Cookies Policy

This site uses cookies. By continuing to browse the site you are agreeing to our use of cookies.

I accept this policy

Find out more here

1 Grammatical Change in a Dying Dialect (1973)

Brill’s MyBook program is exclusively available on BrillOnline Books and Journals. Students and scholars affiliated with an institution that has purchased a Brill E-Book on the BrillOnline platform automatically have access to the MyBook option for the title(s) acquired by the Library. Brill MyBook is a print-on-demand paperback copy which is sold at a favorably uniform low price.

Access this chapter

+ Tax (if applicable)

Chapter Summary

This chapter examines certain grammatical changes in progress in the isolated Gaelic-English bilinguals speech community. The younger Embo bilinguals grew up in a community which lacked a monolingual Gaelic norm. There no awareness at all in the community of developments currently underway in the grammar of the so-called 'initial mutations'. Initial mutations are phonological alternations in certain word- or root-initial consonants in a wide variety of syntactic environments. In East Sutherland Gaelic (ESG) the mutational system may be said to be the same for all age groups. Although the term 'passive' suggests a verbal structure to the English speaker, the passive in ESG is essentially a nominal construction centered on a possessive pronoun modifying a gerund. It is within the co-ordinate case systems of the article and the masculine noun that we find mutational variability which correlates once again with the age of the speaker.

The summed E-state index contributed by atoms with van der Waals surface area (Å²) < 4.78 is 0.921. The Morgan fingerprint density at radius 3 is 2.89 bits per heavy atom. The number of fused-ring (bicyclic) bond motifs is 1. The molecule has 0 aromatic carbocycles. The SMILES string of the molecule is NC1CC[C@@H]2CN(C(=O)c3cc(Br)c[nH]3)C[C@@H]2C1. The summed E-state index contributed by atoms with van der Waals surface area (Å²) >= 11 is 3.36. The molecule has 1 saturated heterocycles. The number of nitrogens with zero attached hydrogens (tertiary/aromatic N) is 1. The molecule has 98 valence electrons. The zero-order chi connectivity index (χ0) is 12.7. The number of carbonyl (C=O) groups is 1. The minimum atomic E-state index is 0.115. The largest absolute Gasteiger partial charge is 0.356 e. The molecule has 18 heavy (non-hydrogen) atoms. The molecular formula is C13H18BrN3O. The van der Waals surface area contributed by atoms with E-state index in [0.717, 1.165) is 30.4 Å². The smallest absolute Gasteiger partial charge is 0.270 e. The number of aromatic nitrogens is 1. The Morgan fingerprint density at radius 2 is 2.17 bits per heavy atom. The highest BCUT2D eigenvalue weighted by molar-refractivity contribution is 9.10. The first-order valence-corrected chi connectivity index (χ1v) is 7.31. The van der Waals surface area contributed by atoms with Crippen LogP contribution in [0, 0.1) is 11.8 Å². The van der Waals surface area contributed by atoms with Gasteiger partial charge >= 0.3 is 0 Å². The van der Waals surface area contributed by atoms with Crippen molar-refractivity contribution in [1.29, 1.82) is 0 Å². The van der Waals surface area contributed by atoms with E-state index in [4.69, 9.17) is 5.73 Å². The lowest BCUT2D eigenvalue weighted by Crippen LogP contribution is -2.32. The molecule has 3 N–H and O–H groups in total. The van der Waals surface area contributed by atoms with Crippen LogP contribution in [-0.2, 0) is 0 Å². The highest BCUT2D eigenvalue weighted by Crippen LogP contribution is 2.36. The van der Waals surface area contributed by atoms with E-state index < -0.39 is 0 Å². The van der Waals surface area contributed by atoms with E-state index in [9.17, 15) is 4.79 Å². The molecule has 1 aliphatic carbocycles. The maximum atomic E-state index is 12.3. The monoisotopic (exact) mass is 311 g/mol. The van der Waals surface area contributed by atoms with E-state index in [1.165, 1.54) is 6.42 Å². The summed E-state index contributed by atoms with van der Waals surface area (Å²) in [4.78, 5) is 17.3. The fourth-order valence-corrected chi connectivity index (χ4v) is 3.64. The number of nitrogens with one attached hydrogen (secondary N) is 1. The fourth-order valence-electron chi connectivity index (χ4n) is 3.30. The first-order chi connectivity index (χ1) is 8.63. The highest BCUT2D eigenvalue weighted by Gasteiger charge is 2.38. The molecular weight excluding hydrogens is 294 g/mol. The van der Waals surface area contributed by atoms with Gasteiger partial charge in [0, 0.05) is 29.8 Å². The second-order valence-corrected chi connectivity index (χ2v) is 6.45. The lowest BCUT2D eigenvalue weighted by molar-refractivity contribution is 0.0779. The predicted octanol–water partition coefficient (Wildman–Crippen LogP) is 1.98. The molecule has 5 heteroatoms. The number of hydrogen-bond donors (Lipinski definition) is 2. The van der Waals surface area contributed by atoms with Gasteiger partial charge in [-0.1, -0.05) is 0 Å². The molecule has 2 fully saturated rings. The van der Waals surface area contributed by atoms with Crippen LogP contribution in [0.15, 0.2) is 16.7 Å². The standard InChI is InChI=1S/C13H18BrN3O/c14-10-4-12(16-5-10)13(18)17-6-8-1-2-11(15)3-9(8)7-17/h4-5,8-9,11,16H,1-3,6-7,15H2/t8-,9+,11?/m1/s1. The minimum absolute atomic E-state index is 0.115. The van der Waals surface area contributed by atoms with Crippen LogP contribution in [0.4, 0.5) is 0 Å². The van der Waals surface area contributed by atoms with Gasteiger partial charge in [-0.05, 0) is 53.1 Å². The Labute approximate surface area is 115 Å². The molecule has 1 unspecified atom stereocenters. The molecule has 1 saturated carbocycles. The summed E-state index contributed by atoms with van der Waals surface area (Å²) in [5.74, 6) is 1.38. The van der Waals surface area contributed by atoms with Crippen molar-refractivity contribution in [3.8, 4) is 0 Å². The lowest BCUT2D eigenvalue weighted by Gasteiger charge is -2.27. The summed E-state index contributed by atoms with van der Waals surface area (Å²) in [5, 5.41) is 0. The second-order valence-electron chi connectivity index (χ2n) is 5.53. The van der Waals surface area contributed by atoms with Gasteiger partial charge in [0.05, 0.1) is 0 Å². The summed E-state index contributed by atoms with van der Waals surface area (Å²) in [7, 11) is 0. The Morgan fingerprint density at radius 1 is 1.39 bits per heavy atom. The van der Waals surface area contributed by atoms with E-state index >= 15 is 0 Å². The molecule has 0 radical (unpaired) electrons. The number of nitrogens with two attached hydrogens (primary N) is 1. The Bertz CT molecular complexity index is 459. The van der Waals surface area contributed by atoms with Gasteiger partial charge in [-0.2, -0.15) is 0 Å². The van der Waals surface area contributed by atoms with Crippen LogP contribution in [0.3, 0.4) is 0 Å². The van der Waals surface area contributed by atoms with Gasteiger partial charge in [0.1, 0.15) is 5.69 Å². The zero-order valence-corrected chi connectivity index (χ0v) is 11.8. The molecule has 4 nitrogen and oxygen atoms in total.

Keywords: East Sutherland Gaelic; Gaelic-English bilinguals; grammatical change; initial mutations; masculine noun; monolingual Gaelic norm; mutational variability; possessive pronoun



Can't access your account?
  • Tools

  • Add to Favorites
  • Printable version
  • Email this page
  • Recommend to your library

    You must fill out fields marked with: *

    Librarian details
    Your details
    Why are you recommending this title?
    Select reason:
    Small-Language Fates and Prospects — Recommend this title to your library
  • Export citations
  • Key

  • Full access
  • Open Access
  • Partial/No accessInformation